d. Bristol, Virginia will develop a plan for the closure of the landfill in accordance with the expert panel report and publicly release the plan within 120 days of Bristol, Tennessee agreeing to the terms of this proposed settlement agreement outlined herein;
2. Bristol, Virginia will compensate Bristol, Tennessee in the amount of $250,000 for its costs incurred in this litigation, which include its reasonable attorneys’ and expert witness fees;
3. Install a sidewall odor mitigation system around the perimeter of defendant’s landfill, if it is determined to be successful based on engineering standards after testing a sidewall odor mitigation system at the landfill. Funding from the state government, federal government or other granting agencies may be necessary to accomplish this task and Bristol, Virginia will aggressively seek outside funding to install a sidewall odor mitigation system. Bristol, Tennessee agrees to aggressively assist Bristol, Virginia in seeking outside funding opportunities;
4. Install and monitor a dedicated system of thermocouples in the waste mass to monitor landfill temperatures. Funding from the state government, federal government or other granting agencies may be necessary to accomplish this task and Bristol, Virginia will aggressively seek outside funding to install thermocouples in the waste mass to monitor landfill temperatures. Bristol, Tennessee agrees to aggressively assist Bristol, Virginia in seeking outside funding opportunities;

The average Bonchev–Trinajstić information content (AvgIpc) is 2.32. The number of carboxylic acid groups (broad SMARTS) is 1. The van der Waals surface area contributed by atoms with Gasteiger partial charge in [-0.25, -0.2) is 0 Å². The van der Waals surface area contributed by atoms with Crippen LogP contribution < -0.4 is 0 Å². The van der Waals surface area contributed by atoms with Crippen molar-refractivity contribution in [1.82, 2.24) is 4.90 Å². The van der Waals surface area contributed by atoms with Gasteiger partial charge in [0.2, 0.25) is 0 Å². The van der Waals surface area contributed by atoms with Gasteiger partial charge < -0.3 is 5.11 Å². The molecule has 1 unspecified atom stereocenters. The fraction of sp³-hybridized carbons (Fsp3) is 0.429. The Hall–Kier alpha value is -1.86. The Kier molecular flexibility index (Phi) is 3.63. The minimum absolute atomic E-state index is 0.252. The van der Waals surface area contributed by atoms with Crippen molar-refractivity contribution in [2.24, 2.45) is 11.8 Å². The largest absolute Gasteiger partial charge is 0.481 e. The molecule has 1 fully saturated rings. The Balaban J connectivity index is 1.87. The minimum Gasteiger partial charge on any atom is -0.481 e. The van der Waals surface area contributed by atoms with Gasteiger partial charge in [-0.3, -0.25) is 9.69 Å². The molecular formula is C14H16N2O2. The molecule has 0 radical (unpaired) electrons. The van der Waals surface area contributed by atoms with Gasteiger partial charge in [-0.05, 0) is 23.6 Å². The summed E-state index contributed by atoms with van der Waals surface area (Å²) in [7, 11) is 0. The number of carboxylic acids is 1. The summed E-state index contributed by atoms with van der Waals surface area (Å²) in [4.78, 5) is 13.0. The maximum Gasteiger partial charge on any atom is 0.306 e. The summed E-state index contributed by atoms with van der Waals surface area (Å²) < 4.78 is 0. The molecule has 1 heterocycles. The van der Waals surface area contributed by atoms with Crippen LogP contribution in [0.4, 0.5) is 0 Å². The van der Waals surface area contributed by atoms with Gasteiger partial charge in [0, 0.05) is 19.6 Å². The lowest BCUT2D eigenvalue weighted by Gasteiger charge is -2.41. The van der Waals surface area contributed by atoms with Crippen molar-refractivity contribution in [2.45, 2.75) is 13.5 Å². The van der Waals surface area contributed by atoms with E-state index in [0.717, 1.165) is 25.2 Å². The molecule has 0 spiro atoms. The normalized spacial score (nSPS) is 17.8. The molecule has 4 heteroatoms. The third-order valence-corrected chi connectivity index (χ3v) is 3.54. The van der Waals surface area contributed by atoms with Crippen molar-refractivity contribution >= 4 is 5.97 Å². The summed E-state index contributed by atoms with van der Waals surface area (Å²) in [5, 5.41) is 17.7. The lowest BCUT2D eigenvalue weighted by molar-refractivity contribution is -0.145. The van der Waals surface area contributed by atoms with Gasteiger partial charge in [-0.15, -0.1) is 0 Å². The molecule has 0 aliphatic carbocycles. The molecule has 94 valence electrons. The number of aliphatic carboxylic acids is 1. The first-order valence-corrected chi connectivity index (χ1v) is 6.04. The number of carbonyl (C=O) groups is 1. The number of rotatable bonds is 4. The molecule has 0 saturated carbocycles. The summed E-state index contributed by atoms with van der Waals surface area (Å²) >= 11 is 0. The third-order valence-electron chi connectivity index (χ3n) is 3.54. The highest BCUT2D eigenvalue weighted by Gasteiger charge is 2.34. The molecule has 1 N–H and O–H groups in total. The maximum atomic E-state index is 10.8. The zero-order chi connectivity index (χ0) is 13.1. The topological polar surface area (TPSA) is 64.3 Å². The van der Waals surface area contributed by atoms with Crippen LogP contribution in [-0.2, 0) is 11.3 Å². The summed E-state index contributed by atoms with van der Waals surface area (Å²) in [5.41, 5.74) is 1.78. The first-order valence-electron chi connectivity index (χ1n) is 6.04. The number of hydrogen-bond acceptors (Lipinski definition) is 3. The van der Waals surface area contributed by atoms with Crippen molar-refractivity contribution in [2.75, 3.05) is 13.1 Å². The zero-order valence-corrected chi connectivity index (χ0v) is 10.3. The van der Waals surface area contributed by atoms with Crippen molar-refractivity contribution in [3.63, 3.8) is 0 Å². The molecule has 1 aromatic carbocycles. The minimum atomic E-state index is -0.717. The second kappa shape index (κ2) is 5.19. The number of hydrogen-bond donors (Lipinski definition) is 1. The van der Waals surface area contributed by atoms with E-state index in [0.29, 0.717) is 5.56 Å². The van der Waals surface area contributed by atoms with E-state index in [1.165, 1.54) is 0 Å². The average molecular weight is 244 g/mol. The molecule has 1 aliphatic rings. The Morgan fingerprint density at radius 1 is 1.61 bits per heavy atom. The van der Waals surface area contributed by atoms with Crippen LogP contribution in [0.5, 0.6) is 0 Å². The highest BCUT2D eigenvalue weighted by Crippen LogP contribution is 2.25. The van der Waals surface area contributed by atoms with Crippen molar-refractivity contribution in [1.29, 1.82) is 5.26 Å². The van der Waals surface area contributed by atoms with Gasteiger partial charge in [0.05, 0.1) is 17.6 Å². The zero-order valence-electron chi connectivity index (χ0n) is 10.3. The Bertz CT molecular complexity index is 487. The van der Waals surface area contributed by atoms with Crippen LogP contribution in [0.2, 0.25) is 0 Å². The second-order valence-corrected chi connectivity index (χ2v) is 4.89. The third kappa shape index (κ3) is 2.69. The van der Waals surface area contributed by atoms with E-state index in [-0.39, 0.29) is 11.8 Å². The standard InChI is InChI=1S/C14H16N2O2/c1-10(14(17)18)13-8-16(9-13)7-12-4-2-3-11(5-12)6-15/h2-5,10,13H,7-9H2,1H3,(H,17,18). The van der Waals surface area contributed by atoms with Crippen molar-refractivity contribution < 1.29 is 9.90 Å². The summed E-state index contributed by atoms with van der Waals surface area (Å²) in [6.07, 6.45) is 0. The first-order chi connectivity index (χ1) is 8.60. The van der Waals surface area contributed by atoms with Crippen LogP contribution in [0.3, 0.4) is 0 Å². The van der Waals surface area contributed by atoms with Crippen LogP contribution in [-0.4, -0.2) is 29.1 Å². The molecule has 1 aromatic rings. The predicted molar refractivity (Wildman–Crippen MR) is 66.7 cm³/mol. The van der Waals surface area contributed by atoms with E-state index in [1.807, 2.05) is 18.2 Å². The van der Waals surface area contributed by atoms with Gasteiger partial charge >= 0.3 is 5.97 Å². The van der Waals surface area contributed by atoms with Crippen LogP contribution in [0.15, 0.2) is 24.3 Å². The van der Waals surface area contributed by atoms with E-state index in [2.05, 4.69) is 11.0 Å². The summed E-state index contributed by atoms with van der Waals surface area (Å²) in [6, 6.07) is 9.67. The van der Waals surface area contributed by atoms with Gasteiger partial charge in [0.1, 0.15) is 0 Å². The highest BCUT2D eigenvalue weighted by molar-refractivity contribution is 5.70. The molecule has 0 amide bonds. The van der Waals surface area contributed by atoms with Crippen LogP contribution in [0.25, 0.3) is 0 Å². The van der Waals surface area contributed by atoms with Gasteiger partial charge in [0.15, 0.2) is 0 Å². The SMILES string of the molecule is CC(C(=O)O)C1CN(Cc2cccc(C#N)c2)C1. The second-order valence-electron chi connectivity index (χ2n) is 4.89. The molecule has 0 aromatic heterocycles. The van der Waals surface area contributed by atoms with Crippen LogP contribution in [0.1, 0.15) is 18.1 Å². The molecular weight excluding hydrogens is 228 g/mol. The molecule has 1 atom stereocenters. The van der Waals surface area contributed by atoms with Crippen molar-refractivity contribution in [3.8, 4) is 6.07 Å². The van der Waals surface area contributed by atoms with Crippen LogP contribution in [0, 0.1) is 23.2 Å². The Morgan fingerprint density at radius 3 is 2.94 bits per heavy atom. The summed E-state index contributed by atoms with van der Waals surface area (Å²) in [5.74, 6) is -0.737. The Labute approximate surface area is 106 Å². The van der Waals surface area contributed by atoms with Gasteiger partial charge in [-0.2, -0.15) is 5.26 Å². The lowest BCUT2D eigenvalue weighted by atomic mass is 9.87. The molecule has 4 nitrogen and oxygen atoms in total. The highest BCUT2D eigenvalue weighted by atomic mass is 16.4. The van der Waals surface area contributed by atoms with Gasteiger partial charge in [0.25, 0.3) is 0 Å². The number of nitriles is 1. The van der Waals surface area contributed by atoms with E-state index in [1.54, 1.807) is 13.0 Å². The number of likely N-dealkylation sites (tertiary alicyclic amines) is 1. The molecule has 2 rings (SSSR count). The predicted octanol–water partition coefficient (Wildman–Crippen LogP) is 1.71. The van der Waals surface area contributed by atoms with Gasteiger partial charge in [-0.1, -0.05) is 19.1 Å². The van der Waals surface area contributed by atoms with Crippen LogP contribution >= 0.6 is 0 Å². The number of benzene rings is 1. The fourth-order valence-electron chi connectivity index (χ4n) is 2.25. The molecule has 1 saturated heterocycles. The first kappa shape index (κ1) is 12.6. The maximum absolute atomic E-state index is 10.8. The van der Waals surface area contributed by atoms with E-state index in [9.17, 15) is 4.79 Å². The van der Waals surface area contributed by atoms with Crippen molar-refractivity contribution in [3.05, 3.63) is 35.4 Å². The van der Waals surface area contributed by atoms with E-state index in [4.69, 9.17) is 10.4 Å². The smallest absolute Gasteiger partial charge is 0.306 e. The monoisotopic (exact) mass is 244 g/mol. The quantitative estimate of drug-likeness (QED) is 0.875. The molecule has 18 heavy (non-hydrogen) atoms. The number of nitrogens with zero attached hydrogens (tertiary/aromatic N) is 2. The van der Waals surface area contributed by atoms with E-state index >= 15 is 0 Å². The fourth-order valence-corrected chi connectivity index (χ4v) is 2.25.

5. Cease accepting outside commercial waste at the landfill after the landfill is contoured to maximize stormwater runoff retention in the southeast corner of the landfill as discussed in the expert panel report;
6. Provide adequate cover of the waste at the landfill; and
7. Submit a report within 120 days, from the signing of a settlement agreement, detailing how the other recommendations of the expert panel report will be accomplished.
8. Bristol, Tennessee agrees Bristol, Virginia will have to identify funding sources to accomplish many of the recommendations of the expert panel. Both entities acknowledge the entire costs of these corrections cannot be borne solely by the citizens of the city of Bristol, Virginia.”
“Bristol, Virginia is looking forward to resolving this litigation, as being in the best interest of all the citizens, and moving forward as a united community in the future,” the statement reads.
In its motion for an injunction Bristol, Tennessee, is seeking five things: installation of a sidewall odor mitigation system around the perimeter of the landfill; installation of a dedicated system of thermocouples in the waste mass to monitor landfill temperatures; for Bristol, Virginia, to cease accepting waste at the landfill, to provide adequate cover of the waste and for the city to submit a report within 60 days detailing how the other recommendations of the expert panel report will be accomplished.